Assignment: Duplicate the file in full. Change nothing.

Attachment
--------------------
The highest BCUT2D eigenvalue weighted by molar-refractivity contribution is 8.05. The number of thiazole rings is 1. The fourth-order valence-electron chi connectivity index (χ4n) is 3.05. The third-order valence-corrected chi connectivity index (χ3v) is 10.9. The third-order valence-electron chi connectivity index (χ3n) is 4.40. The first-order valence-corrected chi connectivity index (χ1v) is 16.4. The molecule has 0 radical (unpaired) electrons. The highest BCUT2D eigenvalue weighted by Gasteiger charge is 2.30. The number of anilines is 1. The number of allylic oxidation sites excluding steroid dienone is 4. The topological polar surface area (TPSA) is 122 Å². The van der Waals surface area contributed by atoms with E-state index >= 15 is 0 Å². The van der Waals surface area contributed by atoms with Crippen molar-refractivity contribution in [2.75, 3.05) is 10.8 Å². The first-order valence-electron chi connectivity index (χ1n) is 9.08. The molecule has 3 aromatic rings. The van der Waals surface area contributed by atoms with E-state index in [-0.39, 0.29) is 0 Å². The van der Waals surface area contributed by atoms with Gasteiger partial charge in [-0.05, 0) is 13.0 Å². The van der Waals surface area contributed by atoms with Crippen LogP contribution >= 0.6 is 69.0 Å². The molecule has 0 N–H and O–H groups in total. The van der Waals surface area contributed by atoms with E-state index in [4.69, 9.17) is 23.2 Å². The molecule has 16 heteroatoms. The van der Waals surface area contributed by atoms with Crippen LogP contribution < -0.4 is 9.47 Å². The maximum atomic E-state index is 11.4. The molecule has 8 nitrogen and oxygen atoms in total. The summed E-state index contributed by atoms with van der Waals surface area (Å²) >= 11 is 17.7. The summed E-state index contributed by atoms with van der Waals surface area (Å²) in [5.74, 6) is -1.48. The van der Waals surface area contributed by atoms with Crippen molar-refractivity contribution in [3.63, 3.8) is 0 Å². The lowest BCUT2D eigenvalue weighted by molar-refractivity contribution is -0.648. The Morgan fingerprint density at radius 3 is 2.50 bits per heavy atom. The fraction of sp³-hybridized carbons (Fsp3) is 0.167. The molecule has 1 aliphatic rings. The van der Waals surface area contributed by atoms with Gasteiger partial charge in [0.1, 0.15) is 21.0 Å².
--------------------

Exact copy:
The highest BCUT2D eigenvalue weighted by molar-refractivity contribution is 8.05. The number of thiazole rings is 1. The fourth-order valence-electron chi connectivity index (χ4n) is 3.05. The third-order valence-corrected chi connectivity index (χ3v) is 10.9. The third-order valence-electron chi connectivity index (χ3n) is 4.40. The first-order valence-corrected chi connectivity index (χ1v) is 16.4. The molecule has 0 radical (unpaired) electrons. The highest BCUT2D eigenvalue weighted by Gasteiger charge is 2.30. The number of anilines is 1. The number of allylic oxidation sites excluding steroid dienone is 4. The topological polar surface area (TPSA) is 122 Å². The van der Waals surface area contributed by atoms with E-state index >= 15 is 0 Å². The van der Waals surface area contributed by atoms with Crippen molar-refractivity contribution in [2.75, 3.05) is 10.8 Å². The first-order valence-electron chi connectivity index (χ1n) is 9.08. The molecule has 3 aromatic rings. The van der Waals surface area contributed by atoms with E-state index in [-0.39, 0.29) is 0 Å². The van der Waals surface area contributed by atoms with Gasteiger partial charge in [-0.05, 0) is 13.0 Å². The van der Waals surface area contributed by atoms with Crippen LogP contribution >= 0.6 is 69.0 Å². The molecule has 0 N–H and O–H groups in total. The van der Waals surface area contributed by atoms with E-state index in [4.69, 9.17) is 23.2 Å². The molecule has 16 heteroatoms. The van der Waals surface area contributed by atoms with Crippen LogP contribution < -0.4 is 9.47 Å². The maximum atomic E-state index is 11.4. The molecule has 8 nitrogen and oxygen atoms in total. The summed E-state index contributed by atoms with van der Waals surface area (Å²) >= 11 is 17.7. The summed E-state index contributed by atoms with van der Waals surface area (Å²) in [5.74, 6) is -1.48. The van der Waals surface area contributed by atoms with Crippen molar-refractivity contribution in [3.63, 3.8) is 0 Å². The lowest BCUT2D eigenvalue weighted by molar-refractivity contribution is -0.648. The Morgan fingerprint density at radius 3 is 2.50 bits per heavy atom. The fraction of sp³-hybridized carbons (Fsp3) is 0.167. The molecule has 1 aliphatic rings. The van der Waals surface area contributed by atoms with Gasteiger partial charge in [0.1, 0.15) is 21.0 Å².